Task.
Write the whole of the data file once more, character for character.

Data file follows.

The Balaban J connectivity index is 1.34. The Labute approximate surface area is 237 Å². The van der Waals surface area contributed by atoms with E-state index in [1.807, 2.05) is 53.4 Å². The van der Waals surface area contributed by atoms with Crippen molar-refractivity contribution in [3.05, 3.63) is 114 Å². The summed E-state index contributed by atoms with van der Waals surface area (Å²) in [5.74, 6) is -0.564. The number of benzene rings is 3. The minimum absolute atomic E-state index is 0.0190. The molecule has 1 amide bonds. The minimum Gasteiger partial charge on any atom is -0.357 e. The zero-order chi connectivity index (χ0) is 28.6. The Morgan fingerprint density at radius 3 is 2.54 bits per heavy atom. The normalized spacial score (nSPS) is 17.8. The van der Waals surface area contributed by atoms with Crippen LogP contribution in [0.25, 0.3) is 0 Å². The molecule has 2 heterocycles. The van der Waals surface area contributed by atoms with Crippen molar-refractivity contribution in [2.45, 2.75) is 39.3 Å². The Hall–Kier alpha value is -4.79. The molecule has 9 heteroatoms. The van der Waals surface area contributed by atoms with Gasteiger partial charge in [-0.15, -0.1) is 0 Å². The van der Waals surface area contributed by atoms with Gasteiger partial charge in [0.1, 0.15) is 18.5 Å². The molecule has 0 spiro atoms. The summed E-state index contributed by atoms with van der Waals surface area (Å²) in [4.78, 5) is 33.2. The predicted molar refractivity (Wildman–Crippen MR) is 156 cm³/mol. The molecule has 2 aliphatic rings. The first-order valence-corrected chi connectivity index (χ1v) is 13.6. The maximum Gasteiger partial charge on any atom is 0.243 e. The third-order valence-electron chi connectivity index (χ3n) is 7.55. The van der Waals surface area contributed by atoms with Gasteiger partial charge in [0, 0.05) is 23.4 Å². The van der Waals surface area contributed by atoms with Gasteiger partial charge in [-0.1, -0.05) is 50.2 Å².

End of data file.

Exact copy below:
The Balaban J connectivity index is 1.34. The Labute approximate surface area is 237 Å². The van der Waals surface area contributed by atoms with E-state index in [1.807, 2.05) is 53.4 Å². The van der Waals surface area contributed by atoms with Crippen molar-refractivity contribution in [3.05, 3.63) is 114 Å². The summed E-state index contributed by atoms with van der Waals surface area (Å²) in [5.74, 6) is -0.564. The number of benzene rings is 3. The minimum absolute atomic E-state index is 0.0190. The molecule has 1 amide bonds. The minimum Gasteiger partial charge on any atom is -0.357 e. The zero-order chi connectivity index (χ0) is 28.6. The Morgan fingerprint density at radius 3 is 2.54 bits per heavy atom. The normalized spacial score (nSPS) is 17.8. The van der Waals surface area contributed by atoms with Crippen LogP contribution in [0.25, 0.3) is 0 Å². The molecule has 2 heterocycles. The van der Waals surface area contributed by atoms with Crippen molar-refractivity contribution in [2.45, 2.75) is 39.3 Å². The Hall–Kier alpha value is -4.79. The molecule has 9 heteroatoms. The van der Waals surface area contributed by atoms with Gasteiger partial charge in [-0.15, -0.1) is 0 Å². The van der Waals surface area contributed by atoms with Gasteiger partial charge in [0.1, 0.15) is 18.5 Å². The molecule has 0 spiro atoms. The summed E-state index contributed by atoms with van der Waals surface area (Å²) in [4.78, 5) is 33.2. The predicted molar refractivity (Wildman–Crippen MR) is 156 cm³/mol. The molecule has 2 aliphatic rings. The first-order valence-corrected chi connectivity index (χ1v) is 13.6. The maximum Gasteiger partial charge on any atom is 0.243 e. The third-order valence-electron chi connectivity index (χ3n) is 7.55. The van der Waals surface area contributed by atoms with Gasteiger partial charge in [0, 0.05) is 23.4 Å². The van der Waals surface area contributed by atoms with Gasteiger partial charge in [-0.1, -0.05) is 50.2 Å².